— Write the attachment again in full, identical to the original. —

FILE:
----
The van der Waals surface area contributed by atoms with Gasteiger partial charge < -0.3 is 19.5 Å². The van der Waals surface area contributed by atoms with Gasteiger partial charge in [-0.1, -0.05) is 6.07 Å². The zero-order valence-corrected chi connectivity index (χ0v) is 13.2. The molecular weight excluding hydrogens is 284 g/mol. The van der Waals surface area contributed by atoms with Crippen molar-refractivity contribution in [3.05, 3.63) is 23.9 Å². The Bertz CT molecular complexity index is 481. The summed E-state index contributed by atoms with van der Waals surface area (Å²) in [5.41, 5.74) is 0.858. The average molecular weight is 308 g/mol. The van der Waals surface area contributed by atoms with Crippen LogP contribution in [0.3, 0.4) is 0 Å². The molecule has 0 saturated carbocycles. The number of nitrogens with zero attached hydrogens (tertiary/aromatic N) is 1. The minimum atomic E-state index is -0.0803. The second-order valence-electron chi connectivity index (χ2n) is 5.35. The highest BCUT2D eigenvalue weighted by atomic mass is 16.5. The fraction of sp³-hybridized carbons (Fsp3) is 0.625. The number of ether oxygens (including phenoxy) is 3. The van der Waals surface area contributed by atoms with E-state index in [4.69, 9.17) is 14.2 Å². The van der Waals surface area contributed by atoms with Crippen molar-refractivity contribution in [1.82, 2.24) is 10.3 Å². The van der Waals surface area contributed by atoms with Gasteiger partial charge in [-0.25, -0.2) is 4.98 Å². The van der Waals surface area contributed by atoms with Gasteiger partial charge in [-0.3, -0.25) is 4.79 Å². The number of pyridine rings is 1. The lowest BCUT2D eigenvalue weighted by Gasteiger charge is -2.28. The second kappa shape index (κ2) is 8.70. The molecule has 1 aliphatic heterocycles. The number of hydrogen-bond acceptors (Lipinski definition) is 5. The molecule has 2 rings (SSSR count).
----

The van der Waals surface area contributed by atoms with Gasteiger partial charge < -0.3 is 19.5 Å². The van der Waals surface area contributed by atoms with Gasteiger partial charge in [-0.1, -0.05) is 6.07 Å². The zero-order valence-corrected chi connectivity index (χ0v) is 13.2. The molecular weight excluding hydrogens is 284 g/mol. The van der Waals surface area contributed by atoms with Crippen molar-refractivity contribution in [3.05, 3.63) is 23.9 Å². The Bertz CT molecular complexity index is 481. The summed E-state index contributed by atoms with van der Waals surface area (Å²) in [5.41, 5.74) is 0.858. The average molecular weight is 308 g/mol. The van der Waals surface area contributed by atoms with Crippen LogP contribution in [0.3, 0.4) is 0 Å². The molecule has 0 saturated carbocycles. The number of nitrogens with zero attached hydrogens (tertiary/aromatic N) is 1. The minimum atomic E-state index is -0.0803. The second-order valence-electron chi connectivity index (χ2n) is 5.35. The highest BCUT2D eigenvalue weighted by atomic mass is 16.5. The fraction of sp³-hybridized carbons (Fsp3) is 0.625. The number of ether oxygens (including phenoxy) is 3. The van der Waals surface area contributed by atoms with E-state index in [4.69, 9.17) is 14.2 Å². The van der Waals surface area contributed by atoms with Crippen molar-refractivity contribution in [1.82, 2.24) is 10.3 Å². The van der Waals surface area contributed by atoms with Gasteiger partial charge in [-0.25, -0.2) is 4.98 Å². The van der Waals surface area contributed by atoms with Gasteiger partial charge in [-0.3, -0.25) is 4.79 Å². The number of pyridine rings is 1. The lowest BCUT2D eigenvalue weighted by Gasteiger charge is -2.28. The second kappa shape index (κ2) is 8.70. The molecule has 1 aliphatic heterocycles. The number of hydrogen-bond acceptors (Lipinski definition) is 5. The molecule has 2 rings (SSSR count).